I believe a new hard-line approach is called for in both Baltimore and in Baghdad to lower the violence.

Murray Spear

Baltimore

Enlist the churches to stop the shooters

The recent letter to the editor that discussed the city's homicide rate and the fact that we need to reach the shooters was right on the mark ("City's murder rate is still out of control," letters, Dec. 30).

Various agencies play a role after the crime is committed, but the only authority that can truly stop potential criminals before they kill and maim is our Creator.

Is it any surprise that we're in this mess?

We have pushed God so far out of our lives that we have a generation of people who don't know the difference between right and wrong and are clueless about the serious consequences of murder.

Any real solution to the homicide problem will not involve city government agencies.

We must look instead to the city's places of worship and faith-based nonprofits.

Only there can potential criminals truly change.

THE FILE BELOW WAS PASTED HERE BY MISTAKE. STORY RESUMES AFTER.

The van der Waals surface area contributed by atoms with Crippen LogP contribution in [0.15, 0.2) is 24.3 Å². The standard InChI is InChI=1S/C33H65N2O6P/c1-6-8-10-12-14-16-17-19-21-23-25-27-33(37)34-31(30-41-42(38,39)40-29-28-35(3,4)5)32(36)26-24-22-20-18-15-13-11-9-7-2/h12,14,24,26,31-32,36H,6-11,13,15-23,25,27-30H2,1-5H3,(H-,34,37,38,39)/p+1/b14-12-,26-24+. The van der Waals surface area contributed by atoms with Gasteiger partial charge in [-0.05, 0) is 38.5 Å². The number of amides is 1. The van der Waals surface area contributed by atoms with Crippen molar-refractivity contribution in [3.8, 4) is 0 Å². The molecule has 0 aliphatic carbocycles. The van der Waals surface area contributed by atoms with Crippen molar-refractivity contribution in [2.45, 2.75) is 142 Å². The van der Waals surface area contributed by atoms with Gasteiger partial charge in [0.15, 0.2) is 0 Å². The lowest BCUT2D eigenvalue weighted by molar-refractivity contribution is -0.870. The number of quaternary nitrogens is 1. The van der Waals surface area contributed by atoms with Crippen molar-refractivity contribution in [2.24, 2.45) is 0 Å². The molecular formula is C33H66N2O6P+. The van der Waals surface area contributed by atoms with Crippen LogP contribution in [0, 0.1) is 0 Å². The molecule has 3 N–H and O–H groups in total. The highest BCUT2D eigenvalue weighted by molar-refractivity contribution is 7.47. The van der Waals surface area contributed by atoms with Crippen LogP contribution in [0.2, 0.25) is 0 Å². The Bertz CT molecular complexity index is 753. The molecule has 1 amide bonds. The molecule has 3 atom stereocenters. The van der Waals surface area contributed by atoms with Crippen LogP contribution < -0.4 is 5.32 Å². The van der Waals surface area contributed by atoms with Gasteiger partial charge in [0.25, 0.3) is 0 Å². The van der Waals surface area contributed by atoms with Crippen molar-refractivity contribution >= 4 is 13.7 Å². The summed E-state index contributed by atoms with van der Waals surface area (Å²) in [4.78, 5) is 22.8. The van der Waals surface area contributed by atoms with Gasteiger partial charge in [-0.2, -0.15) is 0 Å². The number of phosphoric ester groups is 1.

Judith Howe

Baltimore

Applaud expansion of downtown anchor

Can't we focus on essentials and not on fa?ades ("Hospital might spare one house," Jan. 5)?

Mercy Medical Center saves lives and provides essential medical services. It is an anchor for downtown and for the city.

Let's applaud its expansion, and recognize that fa?ades are simply that - fa?ades.

Maggi G. Gaines

Baltimore

A happy ending to sad Colts saga

Dan Rodricks' front-page column on the Colts was dead-on ("Ravens, win this one for Unitas," Jan. 7).

I am a member of the generation that bled blue and white, and I was stunned and hurt by the team's departure.

We should face facts, however. Memorial Stadium was an outmoded dump. With exploding player salaries, no owner could have hoped to be successful in that facility.

And the Colts in their last years were dreary. Had they remained in Baltimore with the same ownership, they would have become the Arizona Cardinals of the East. Who would be pleased with that?

I cherish my memories of the old Colts. But it is time to put our grudge to bed.

And this story has a happy ending: "Go Ravens."

Alan Rosenthal

Columbia